Here at Wateroam, we believe everyone deserves clean, safe drinking water. Described by the United Nations (UN) as a basic human right, we too actively strive to provide safe, drinking water to individuals across the globe. Unfortunately, water scarcity is a highly complex issue that goes beyond merely environmental factors. Sometimes, water scarcity is driven not by a lack of water but a lack of affordable access to it; for example, water can be costly and often those who need it the most can’t afford to buy it.
Today we will focus on the sale of bottled water; despite being a feasible and capable solution to water scarcity (environmental impacts aside), the complications of larger forces often limit its potential positive impact. In this blog, we compare the prices of a 1.5L bottle of drinking water while also considering each country’s socio-economic background. This will provide us with an excellent model when understanding the inequity of water accessibility.
The most expensive bottle of water
At an initial glance, Costa Rica, a country with a developing economy, has the most expensive bottled water on the planet. At 2.2USD, it ranks higher than water prices in more developed economies like Japan’s 1.13USD and Switzerland’s 0.94USD. Of course, this might be an outlier since the prices of bottled water in other developing economies are at the tail end of the scale, or there could be a reason we haven’t discovered yet.
The visible price is not the true cost
Some extremely important to note is that the price differences of bottled water may vary by only 50 cents, but the socio-economic backdrops of countries differ greatly making the true cost much greater than a bit of change. Take for example The Philippines and Singapore: the prices of one 1.5L bottle of water is 0.77USD and 1.28USD in each country respectively. If we were to compare them as percentages of each nation’s average income (price of water/average monthly income**), the difference is obvious and stark. It costs nearly 10 times as much for an average Filipino resident to purchase a 1.5L bottle of water than it does for a Singapore resident. Yet, Singapore is a nation with potable tap water, while nearly 7 million Filipinos still do not have access to clean drinking water. To put it simply, bottled water is significantly cheaper for those who already have access to clean drinking water; because of this, there are larger economic forces that limit the potential impact and distribution of bottled water as a short-term solution to water inaccessibility.
This trend is visible throughout the world. The table below showcases the costliness of water in a handful of countries. The last column showcases how much more the true cost of bottled water in a lower-income economy is compared to a higher-income economy. In Europe, it is over 8 times more expensive for a Georgian to buy water than it is for a German.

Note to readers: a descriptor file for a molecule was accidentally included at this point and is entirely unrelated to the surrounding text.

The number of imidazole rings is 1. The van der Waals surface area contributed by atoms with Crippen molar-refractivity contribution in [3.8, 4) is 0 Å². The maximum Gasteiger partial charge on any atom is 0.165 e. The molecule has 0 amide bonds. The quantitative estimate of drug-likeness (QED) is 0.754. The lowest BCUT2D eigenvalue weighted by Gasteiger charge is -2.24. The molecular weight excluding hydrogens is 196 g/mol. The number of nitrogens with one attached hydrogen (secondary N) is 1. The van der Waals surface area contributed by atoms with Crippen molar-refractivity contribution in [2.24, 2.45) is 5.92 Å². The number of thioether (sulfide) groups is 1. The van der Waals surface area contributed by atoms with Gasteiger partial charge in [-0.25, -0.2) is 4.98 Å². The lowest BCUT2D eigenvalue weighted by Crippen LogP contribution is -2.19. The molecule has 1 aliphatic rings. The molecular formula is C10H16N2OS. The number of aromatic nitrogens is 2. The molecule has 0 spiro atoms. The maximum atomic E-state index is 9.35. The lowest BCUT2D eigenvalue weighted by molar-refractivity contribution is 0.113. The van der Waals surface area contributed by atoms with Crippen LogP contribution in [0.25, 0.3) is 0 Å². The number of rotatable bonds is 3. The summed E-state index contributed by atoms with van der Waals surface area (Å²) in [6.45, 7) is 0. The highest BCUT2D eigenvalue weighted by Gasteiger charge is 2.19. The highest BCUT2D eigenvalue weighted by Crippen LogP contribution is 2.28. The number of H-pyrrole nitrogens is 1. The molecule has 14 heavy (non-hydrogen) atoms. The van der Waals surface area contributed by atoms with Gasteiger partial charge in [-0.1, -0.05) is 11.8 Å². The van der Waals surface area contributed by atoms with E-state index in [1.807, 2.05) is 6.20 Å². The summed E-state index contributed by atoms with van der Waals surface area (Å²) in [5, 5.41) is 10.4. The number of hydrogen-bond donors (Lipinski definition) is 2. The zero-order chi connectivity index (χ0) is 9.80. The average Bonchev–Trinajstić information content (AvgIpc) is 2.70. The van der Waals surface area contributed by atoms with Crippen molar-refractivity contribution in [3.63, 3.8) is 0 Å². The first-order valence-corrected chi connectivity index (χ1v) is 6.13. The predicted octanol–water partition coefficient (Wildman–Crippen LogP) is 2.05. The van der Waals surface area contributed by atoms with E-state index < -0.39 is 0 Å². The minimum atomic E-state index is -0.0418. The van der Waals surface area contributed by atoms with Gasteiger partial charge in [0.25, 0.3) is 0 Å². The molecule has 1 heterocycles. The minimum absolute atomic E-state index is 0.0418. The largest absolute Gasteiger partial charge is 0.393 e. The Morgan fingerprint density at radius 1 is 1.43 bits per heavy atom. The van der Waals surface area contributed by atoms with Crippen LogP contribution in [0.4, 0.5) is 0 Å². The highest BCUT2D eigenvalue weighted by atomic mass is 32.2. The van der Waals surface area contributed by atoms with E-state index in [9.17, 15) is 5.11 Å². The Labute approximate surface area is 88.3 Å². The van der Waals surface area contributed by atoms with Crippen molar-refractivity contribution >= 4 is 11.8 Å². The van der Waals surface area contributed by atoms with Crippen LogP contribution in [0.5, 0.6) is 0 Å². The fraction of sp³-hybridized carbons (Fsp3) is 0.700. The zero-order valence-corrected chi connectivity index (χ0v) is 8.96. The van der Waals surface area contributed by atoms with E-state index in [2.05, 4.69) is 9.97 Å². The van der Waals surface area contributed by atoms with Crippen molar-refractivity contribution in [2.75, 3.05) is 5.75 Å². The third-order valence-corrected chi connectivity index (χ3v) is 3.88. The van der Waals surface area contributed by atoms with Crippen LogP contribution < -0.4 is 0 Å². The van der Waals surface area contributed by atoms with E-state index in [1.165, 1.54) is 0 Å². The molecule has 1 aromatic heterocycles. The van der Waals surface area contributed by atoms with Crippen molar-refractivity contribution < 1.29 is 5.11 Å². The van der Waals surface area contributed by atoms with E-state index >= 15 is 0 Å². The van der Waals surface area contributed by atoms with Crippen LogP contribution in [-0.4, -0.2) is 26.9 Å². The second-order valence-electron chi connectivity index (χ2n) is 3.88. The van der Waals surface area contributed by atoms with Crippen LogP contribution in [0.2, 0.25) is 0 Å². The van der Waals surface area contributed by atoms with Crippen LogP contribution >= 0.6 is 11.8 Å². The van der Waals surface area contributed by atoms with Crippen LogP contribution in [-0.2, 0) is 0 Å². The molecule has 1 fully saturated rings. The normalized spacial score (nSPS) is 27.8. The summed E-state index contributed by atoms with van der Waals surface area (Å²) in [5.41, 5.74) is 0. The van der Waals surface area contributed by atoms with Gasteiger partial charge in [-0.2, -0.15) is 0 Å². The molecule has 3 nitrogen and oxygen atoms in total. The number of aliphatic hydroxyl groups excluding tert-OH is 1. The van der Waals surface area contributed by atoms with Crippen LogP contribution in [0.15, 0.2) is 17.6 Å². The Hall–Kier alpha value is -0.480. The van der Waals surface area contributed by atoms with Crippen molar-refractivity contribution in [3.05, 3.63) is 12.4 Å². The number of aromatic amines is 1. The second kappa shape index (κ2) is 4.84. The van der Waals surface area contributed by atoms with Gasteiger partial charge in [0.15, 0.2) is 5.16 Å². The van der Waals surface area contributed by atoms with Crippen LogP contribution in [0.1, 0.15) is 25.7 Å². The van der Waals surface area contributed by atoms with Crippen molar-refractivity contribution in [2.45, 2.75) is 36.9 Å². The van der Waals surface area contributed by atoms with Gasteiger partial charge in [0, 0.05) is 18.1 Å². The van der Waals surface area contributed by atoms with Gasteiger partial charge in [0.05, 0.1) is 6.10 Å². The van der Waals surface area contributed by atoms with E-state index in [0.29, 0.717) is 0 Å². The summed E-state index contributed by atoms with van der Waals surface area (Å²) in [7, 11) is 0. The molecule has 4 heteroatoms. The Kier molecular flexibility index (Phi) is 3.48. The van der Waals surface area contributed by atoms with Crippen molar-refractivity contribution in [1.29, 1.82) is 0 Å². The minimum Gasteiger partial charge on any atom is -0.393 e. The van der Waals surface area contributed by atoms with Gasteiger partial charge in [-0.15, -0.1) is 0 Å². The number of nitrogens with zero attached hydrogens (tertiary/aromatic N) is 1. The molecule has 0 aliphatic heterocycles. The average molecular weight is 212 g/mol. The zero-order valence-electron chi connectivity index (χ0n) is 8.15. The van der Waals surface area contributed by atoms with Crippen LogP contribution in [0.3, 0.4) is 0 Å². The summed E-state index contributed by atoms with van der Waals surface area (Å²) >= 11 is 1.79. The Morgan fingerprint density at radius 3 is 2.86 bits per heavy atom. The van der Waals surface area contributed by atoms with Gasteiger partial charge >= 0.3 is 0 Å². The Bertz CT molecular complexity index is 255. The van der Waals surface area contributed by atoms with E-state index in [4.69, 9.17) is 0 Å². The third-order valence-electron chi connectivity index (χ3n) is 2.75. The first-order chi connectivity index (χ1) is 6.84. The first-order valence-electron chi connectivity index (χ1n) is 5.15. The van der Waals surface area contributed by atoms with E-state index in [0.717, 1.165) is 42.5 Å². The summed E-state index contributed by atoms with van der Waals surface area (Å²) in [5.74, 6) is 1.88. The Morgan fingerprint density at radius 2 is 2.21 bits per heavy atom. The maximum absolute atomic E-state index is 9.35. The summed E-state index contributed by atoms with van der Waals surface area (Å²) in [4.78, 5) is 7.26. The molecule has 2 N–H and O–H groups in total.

This is of course a rudimentary assessment of the economics of water accessibility. A more detailed look should factor in other aspects that may cushion or aggravate water scarcity issues. Nevertheless, the trend is clear. Water scarcity is not merely a result of geographical limitations but a product of other man-made forces as well. Unfortunately, those in low-income countries continue to be disproportionately affected by these causes.
It is also important to understand the disproportionality of physical access to bottled water, particularly in developing countries. It would be easier to purchase bottled water in the Malaysian city of Kuala Lumpur than it would be in the Malaysian province of Sarawak. Rural communities face a unique set of challenges due to the heavy logistics involved in providing greater access to water, be it in transporting gallons of bottled water or laying down pipelines. Combating these issues is often expensive and sometimes even impossible. In Nepal, for example, the treacherous terrain means that the rural communities living in the mountains have to rely on natural brooks or travel long hours to get drinking water. A bottled water solution has more gaps than may be considered!
Water scarcity is a complex issue, one that might take years to fully comprehend and longer to eradicate. That's why we create solutions to help plug the current gaps in the system. Wateroam’s ROAMFilter Plus is designed to specifically overcome the obstacles that still enable the issue of water scarcity. Portable, easy-to-set up and able to serve hundreds, the ROAMfilter Plus side steps these challenges to provide clean drinking water to communities all over the world. We know this isn’t a feat we can achieve alone. If you too believe in the fight to end global thirst, please support us as we continue to improve the life, living and livelihood of individuals everywhere.
*price of bottled water as of July 2020 https://www.numbeo.com/cost-of-living/country_price_rankings?itemId=13
**Average monthly income as of August 2020 https://www.worlddata.info/average-income.php